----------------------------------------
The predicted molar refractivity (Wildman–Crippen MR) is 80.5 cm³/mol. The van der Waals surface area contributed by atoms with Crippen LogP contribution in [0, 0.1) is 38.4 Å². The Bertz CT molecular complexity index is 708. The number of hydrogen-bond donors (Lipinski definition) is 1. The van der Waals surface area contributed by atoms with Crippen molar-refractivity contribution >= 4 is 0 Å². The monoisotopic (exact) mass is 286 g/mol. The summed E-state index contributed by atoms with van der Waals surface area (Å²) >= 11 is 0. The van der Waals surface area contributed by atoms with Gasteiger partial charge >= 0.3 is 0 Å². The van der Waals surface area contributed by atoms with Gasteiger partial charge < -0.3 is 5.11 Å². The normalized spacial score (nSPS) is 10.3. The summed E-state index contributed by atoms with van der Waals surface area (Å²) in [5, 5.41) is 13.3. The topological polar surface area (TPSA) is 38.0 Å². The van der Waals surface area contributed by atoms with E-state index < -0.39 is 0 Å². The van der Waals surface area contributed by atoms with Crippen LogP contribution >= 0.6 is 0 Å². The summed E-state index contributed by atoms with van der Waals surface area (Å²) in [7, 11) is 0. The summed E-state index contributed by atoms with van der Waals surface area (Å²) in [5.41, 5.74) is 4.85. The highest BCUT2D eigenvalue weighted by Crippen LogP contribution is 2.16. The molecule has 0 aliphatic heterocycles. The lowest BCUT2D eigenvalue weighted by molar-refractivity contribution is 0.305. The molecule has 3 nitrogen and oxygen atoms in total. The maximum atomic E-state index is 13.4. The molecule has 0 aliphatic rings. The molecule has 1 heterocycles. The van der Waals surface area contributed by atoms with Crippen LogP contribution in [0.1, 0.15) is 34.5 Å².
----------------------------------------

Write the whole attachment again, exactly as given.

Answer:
The predicted molar refractivity (Wildman–Crippen MR) is 80.5 cm³/mol. The van der Waals surface area contributed by atoms with Crippen LogP contribution in [0, 0.1) is 38.4 Å². The Bertz CT molecular complexity index is 708. The number of hydrogen-bond donors (Lipinski definition) is 1. The van der Waals surface area contributed by atoms with Crippen molar-refractivity contribution >= 4 is 0 Å². The monoisotopic (exact) mass is 286 g/mol. The summed E-state index contributed by atoms with van der Waals surface area (Å²) >= 11 is 0. The van der Waals surface area contributed by atoms with Gasteiger partial charge >= 0.3 is 0 Å². The van der Waals surface area contributed by atoms with Gasteiger partial charge < -0.3 is 5.11 Å². The normalized spacial score (nSPS) is 10.3. The summed E-state index contributed by atoms with van der Waals surface area (Å²) in [5, 5.41) is 13.3. The topological polar surface area (TPSA) is 38.0 Å². The van der Waals surface area contributed by atoms with E-state index < -0.39 is 0 Å². The van der Waals surface area contributed by atoms with Crippen LogP contribution >= 0.6 is 0 Å². The summed E-state index contributed by atoms with van der Waals surface area (Å²) in [7, 11) is 0. The summed E-state index contributed by atoms with van der Waals surface area (Å²) in [5.41, 5.74) is 4.85. The highest BCUT2D eigenvalue weighted by Crippen LogP contribution is 2.16. The molecule has 0 aliphatic heterocycles. The lowest BCUT2D eigenvalue weighted by molar-refractivity contribution is 0.305. The molecule has 3 nitrogen and oxygen atoms in total. The maximum atomic E-state index is 13.4. The molecule has 0 aliphatic rings. The molecule has 1 heterocycles. The van der Waals surface area contributed by atoms with Crippen LogP contribution in [0.1, 0.15) is 34.5 Å².